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Monday, September 5, 2011

Home fit for a hero? While £1m homes go to asylum seekers, a soldier who lost three limbs serving his country is put in a tiny flat..on the SIXTH foor

By Luke Salkeld

He lost three limbs in a bomb blast while serving in Afghanistan.

Now Private Alex Stringer is fighting another battle back home – against a housing allocation that has left him trapped in a tiny sixth floor flat.

As some families living solely on benefits are housed in multi-million-pound properties, the 20-year-old struggles in a flat so small he says he is unable to use his wheelchair indoors.

Cramped: Alex Stringer with fiance Danielle and their two children Millie and Harlie-Rose in the wet room

He cannot get into the kitchen or his daughter’s bedroom, and when the lifts for the building break down, he has no way of entering or leaving his home in Chadwell St Mary, Essex.

He said the council had installed a wet room but his injuries made sitting on a chair under the shower uncomfortable.

The tiny apartment appears entirely unsuited to the soldier’s needs.

In contrast, a family of refugees from Afghanistan lived in a £1.2million, seven-bedroom London mansion paid for by an astonishing £3,000 a week in housing benefits.

Private Stringer, of 23 Pioneer Regiment Royal Logistics Corps, had more than 30 operations after losing both legs, shattering his pelvis and suffering injuries so severe that his left arm had to be amputated at the elbow.

He still spends three weeks every two months at the Army’s rehabilitation centre in Headley Court, Surrey, and struggles at home with fiancée Danielle Taylor, 19, and daughters Millie, three, and Harlie-Rose, one this month.

They have been told by Thurrock Council there is a five-year waiting list for a more suitable home.

Private Stringer said: ‘I knew the risks when I signed up and I have no complaints about what happened to me or the Army.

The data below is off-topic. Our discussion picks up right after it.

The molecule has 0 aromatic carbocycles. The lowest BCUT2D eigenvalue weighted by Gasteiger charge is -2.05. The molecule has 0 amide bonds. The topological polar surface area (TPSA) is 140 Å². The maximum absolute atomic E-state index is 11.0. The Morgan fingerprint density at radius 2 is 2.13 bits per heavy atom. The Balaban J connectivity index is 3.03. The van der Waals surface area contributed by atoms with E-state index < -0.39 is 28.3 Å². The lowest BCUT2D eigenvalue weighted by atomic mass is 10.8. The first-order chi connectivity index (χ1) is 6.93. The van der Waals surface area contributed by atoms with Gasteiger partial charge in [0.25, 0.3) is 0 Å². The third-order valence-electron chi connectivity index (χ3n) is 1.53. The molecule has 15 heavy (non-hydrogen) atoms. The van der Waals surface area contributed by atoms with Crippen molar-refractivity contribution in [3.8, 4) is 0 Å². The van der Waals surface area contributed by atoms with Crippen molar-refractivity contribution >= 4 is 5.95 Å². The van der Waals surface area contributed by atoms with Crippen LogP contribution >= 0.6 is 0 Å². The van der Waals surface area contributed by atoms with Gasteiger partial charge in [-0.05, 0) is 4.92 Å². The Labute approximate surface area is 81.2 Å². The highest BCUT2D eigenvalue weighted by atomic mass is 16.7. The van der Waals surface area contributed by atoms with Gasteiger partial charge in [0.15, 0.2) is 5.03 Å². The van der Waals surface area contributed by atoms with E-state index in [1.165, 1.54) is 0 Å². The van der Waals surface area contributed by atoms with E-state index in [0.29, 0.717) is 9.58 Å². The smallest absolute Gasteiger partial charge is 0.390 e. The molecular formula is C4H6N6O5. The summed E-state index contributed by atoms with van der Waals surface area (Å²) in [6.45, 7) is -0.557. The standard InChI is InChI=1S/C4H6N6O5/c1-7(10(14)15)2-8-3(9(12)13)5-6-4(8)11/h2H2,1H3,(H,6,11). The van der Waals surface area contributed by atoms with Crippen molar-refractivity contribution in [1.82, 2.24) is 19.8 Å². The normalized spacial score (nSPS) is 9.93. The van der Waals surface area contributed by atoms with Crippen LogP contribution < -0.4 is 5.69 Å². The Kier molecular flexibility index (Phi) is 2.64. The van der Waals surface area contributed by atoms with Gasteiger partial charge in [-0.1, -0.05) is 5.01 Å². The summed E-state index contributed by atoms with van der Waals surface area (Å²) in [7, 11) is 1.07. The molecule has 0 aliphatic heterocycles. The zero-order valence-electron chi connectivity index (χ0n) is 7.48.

‘But our flat is unsuitable for a triple amputee.

‘I want to be independent again. I rely on Danielle and friends for everything. It’s demoralising.’

His plight will be considered by many to be a clear breach of the Military Covenant – enshrined in law in July – under which the Army can expect to be provided with adequate housing.

Last night Conservative MP Patrick Mercer said of Private Stringer’s situation: ‘[He] deserves much better treatment than this.

‘I wonder how this accommodation compares to other council tenants who have not risked their lives in the service of their country?’

Private Stringer’s living conditions contrast sharply with those of the Afghan family whose controversial living arrangement, which first made headlines in 2008, led to an overhaul of the housing benefits system.

Toorpakai Saiedi and her family – granted leave to remain in Britain after claiming asylum – lived in a series of large properties, all paid for by local authorities, including the seven-bedroom home in Acton, West London.

A spokesman for Thurrock Council said: ‘We are doing everything we can to support Mr Stringer’s return to independence.’

A spokesman for the Ministry of Defence added: ‘The MoD works closely with injured personnel to ensure that they can obtain accommodation which meets their specific needs.’



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